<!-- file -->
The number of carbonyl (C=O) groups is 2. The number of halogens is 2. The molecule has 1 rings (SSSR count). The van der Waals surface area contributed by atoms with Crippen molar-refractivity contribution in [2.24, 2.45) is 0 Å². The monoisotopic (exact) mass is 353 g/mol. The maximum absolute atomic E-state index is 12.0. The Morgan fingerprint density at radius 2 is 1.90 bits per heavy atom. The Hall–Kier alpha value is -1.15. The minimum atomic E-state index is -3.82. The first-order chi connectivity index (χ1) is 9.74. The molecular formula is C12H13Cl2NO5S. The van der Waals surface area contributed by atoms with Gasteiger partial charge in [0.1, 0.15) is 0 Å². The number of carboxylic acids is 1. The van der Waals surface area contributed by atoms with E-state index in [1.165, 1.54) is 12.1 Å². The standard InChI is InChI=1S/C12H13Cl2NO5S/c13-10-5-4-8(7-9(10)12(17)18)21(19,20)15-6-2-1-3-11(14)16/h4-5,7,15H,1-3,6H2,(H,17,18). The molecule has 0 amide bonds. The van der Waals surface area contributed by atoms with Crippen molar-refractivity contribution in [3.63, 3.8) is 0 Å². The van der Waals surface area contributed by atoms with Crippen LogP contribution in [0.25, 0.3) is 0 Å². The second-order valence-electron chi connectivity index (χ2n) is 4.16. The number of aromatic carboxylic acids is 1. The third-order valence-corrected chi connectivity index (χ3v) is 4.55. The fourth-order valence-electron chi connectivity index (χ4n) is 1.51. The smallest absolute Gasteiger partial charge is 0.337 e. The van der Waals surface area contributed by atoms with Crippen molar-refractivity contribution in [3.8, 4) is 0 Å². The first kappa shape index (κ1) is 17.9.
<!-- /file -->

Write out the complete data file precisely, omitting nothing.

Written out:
The number of carbonyl (C=O) groups is 2. The number of halogens is 2. The molecule has 1 rings (SSSR count). The van der Waals surface area contributed by atoms with Crippen molar-refractivity contribution in [2.24, 2.45) is 0 Å². The monoisotopic (exact) mass is 353 g/mol. The maximum absolute atomic E-state index is 12.0. The Morgan fingerprint density at radius 2 is 1.90 bits per heavy atom. The Hall–Kier alpha value is -1.15. The minimum atomic E-state index is -3.82. The first-order chi connectivity index (χ1) is 9.74. The molecular formula is C12H13Cl2NO5S. The van der Waals surface area contributed by atoms with Gasteiger partial charge in [0.1, 0.15) is 0 Å². The number of carboxylic acids is 1. The van der Waals surface area contributed by atoms with E-state index in [1.165, 1.54) is 12.1 Å². The standard InChI is InChI=1S/C12H13Cl2NO5S/c13-10-5-4-8(7-9(10)12(17)18)21(19,20)15-6-2-1-3-11(14)16/h4-5,7,15H,1-3,6H2,(H,17,18). The molecule has 0 amide bonds. The van der Waals surface area contributed by atoms with Crippen molar-refractivity contribution in [3.63, 3.8) is 0 Å². The van der Waals surface area contributed by atoms with Crippen LogP contribution in [0.25, 0.3) is 0 Å². The second-order valence-electron chi connectivity index (χ2n) is 4.16. The number of aromatic carboxylic acids is 1. The third-order valence-corrected chi connectivity index (χ3v) is 4.55. The fourth-order valence-electron chi connectivity index (χ4n) is 1.51. The smallest absolute Gasteiger partial charge is 0.337 e. The van der Waals surface area contributed by atoms with Crippen molar-refractivity contribution in [3.8, 4) is 0 Å². The first kappa shape index (κ1) is 17.9.